Tiger Balm ‘Works Where it Hurts’. This is the Story of Its Rise, Fall, and Rise Again
Rebecca Liew RICE23 August 2019
Tiger Balm bears the kind of scent that’s impossible to forget. It lingers in the nose, demands your attention, stirs emotions ranging from undulated bliss to faint disgust; it even invites unsolicited comments.
“You smell like an old man!” bellows a tactless friend, on the one day I decide to slather on Tiger Balm Neck & Shoulder Rub (non-greasy).
Gee, thanks? Immediately I regret having suggested the meet-up. Barely a minute in, and already I’ve been affronted.
Yet here Tiger Balm stands, a centenarian brand that’s one of the beacons behind the Haw Par Group’s S$200 million net worth. How exactly did a humble, all-herbal ointment develop so loyal a following—one that just keeps growing?
Mr A K Han easily supplies the answers to Tiger Balm’s longevity: the product works.
“It delivers on its promise: it works where it hurts,” he states plainly. “We’re pain- relieving experts. People trust Tiger Balm.”
It’s so simple an answer, I almost want to challenge it.
In his 27 years at Haw Par Group, the Executive Director has successfully reshaped Tiger Balm into a global brand whose line of 18 products is stocked across over 70 countries. The man knows the product better than you or I ever will, having practically revived it in the ’90s from what might well have been the ointment’s sunset days.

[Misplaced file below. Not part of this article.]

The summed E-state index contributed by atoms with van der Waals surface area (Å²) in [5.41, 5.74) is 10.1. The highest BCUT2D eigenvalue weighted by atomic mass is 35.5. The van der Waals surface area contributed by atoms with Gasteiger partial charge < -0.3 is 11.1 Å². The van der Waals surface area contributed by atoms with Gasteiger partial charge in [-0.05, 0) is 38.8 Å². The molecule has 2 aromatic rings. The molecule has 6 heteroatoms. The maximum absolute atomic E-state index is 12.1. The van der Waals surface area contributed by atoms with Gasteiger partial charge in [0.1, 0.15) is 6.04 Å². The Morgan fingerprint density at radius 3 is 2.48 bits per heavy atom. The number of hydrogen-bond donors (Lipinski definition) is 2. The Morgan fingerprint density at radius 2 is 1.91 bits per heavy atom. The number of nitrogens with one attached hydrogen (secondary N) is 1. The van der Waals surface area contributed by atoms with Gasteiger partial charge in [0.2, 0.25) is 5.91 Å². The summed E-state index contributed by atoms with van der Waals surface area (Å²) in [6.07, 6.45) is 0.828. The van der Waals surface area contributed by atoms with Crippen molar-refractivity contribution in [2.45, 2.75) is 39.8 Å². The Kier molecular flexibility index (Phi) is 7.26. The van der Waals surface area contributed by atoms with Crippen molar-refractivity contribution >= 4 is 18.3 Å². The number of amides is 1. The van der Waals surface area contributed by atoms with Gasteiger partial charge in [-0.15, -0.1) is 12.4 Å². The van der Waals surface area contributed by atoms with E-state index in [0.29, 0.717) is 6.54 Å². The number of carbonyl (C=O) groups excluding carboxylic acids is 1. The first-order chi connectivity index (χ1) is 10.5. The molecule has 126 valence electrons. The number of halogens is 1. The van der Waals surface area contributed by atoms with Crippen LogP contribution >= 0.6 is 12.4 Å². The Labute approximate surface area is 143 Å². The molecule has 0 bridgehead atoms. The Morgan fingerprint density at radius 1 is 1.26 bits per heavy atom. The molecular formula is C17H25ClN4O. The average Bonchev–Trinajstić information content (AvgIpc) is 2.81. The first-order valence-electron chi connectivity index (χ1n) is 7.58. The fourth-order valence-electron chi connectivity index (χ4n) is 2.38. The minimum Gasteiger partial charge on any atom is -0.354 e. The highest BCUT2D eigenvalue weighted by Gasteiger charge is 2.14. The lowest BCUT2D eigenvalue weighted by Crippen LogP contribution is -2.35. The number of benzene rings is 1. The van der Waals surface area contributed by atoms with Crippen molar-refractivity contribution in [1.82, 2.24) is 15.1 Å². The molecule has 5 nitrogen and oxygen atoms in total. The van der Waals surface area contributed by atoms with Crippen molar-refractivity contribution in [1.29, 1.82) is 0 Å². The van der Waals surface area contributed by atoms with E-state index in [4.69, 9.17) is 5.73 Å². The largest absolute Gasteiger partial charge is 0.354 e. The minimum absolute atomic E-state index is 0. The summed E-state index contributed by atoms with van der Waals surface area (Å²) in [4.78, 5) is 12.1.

Since Mr Han joined the company in 1991, sales have only increased. In 2018, almost 60 million units of Tiger Balm’s distinct, hexagonal jars of red and white ointment were sold globally.
In the lead-up to meeting him, curiosity led me to run a casual poll in my Instagram stories. Now, I’m no influenza (cough), but the results from my paltry number of followers seemed to run parallel to my opinions about the homegrown brand.
It revealed that my friends—mostly in their 20s to early 30s—think Tiger Balm smells great (74%) despite being dated (55%), and works exactly as it claims to (56%).